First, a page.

Question: Tell me about this increasing obsession you have with ice hockey.. Where did that all spring from?
Daniels: The interest came while I was in college in the seventies and I really kind of enjoyed Detroit Redwings. I really hadn’t followed hockey, it certainly was not on television very much in the seventies except for Hockey Night in Canada which was, you know I always found myself kind of watching it, not religiously. You know I love the maple leaves on the Canadians, they’re running around on a sheet of ice chasing a puck, what are the rules, and they hate each other, wow, that’s fascinating and then when my boys got to be about eight and five they both kind of said we want to play hockey that looks like fun. We live on a lake so I made a little rink on winter and they kind of got out there with their skates and boy lets put them in some organised hockey and see if they, and they took to it and they were in it for, the oldest was in it for, I don’t know, ten/twelve years, off to college now. The other son is a senior in high school and he’s one of the captains of the hockey team. In a way it became this kind of wonderful way to connect with your kids, as any Canadian father knows. I keep telling people it’s not about the game, it’s not about the goal, it’s not about the trophy at the end of the tournament, it’s about the ride there and the ride back.
Question: So how do you feel about the whole politicisation of sports and the strikes that occur, it seems to detract from those aspects of sport that have made then, have made sport such an American, part of the American way of life?
Daniels: Well professional sports are business and I don’t know enough about the position of both sides and what money was truly being lost and what money wasn’t and whether the, the salary cap was good or bad, I don’t know enough about it. I do know that hockey is a business and businesses have to run in a way that allows them to go year to year to year. Apparently this what was had to be done and I’m just glad it’s back. I don’t go to hockey games to watch the business side of it.
Question: So what else is going on with you professionally now? Are you working at the moment?
Daniels: Not at the moment, we’re happily promoting The Squid and the Whale, I’d say that it’s the easy thing to work um so, I’m happy to do that. I, this summer I shot a movie with Robin Williams called RV, and Barry Sonnenfeld directed it.
Question: So it’s a comedy I take it?
Daniels: Oh, yeah it’s a big fat comedy. Robin and his family take a recreation vehicle trip and everything that can go wrong goes wrong.
Question: How much fun was it for you to show that side of you?
Daniels: It’s a comedy so it’s great. My god today we get to go to work and be funny or do things that are funny and when you’re working with Robin Williams it’s such a pleasure. The guy is just; there is only one of him. And I was fascinated, and it was fascinating to watch his mind work. Not only on camera but off camera particularly to watch him kind of take something and turn it into five minutes. It was fascinating.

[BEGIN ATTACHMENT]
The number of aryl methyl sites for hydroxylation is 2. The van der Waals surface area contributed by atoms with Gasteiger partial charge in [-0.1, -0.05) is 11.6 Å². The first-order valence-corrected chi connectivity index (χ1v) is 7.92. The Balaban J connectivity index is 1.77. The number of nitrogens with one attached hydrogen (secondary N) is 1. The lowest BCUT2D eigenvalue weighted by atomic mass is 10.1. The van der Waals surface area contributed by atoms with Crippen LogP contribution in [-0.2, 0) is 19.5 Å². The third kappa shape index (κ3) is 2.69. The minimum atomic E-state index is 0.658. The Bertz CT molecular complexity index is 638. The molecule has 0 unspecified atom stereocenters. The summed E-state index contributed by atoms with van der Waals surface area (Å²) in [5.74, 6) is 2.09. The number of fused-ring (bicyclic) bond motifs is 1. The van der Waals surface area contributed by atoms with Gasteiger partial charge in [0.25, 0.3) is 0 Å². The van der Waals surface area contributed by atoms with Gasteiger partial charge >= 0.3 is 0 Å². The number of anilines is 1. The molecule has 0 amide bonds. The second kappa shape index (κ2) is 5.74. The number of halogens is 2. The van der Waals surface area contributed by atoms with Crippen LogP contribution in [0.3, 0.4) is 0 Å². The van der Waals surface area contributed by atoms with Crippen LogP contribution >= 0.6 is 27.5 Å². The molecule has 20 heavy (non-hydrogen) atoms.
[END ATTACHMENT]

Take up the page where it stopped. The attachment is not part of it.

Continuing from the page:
Question: Were you able to keep a straight face during shooting?
Daniels: Yeah we had some difficulty. Cheryl Hines is in the film as Robin’s wife and Kristin Chenoweth plays my wife and the four of us, yeah there were some scenes where, it just, you know we couldn’t hang on. It was just, whatever, I can’t remember specifics but it was just so funny that and we, Kristin and I play these people that Robin and Cheryl meet at an RV park. And we live in our RV, and we home school our three kids, and we just drive around the country from RV park to RV park. We’re from Texas and we’re way too friendly, and we had a scene where we had to have them over for dinner and Robin and Cheryl can’t wait to get away from us and as they’re leaving we hear a song on the radio and go “oh my god it’s our tune, go on kids, get off and get done” and they come and bring a guitar out and a banjo and a harmonica and we played this insipid song that has you know, countless verses and Robin and Cheryl have to stand there and listen to and we’ve got little dance moves and Kristin’s doing this whole thing with a tambourine on her tits and the whole thing… And to look at Cheryl, Cheryl could barely keep a straight face. We had a great time.
Question: So after you’ve finished promoting this movie, are you going back home and taking a break? What’s going on with your theatre?
Daniels: The theatre’s doing very well I’ve written a play and we’re going to rehearsal in December with it, you know there are some things, because of Squid and the Whale and the phenomenal reaction we got to it there are some things in the works, that’s all my agents are telling me but that’s fine. I’ve been with these guys for twenty five years that’s all I need to know; we’re working on some things, okay. When they say that it means there’s some good things coming.”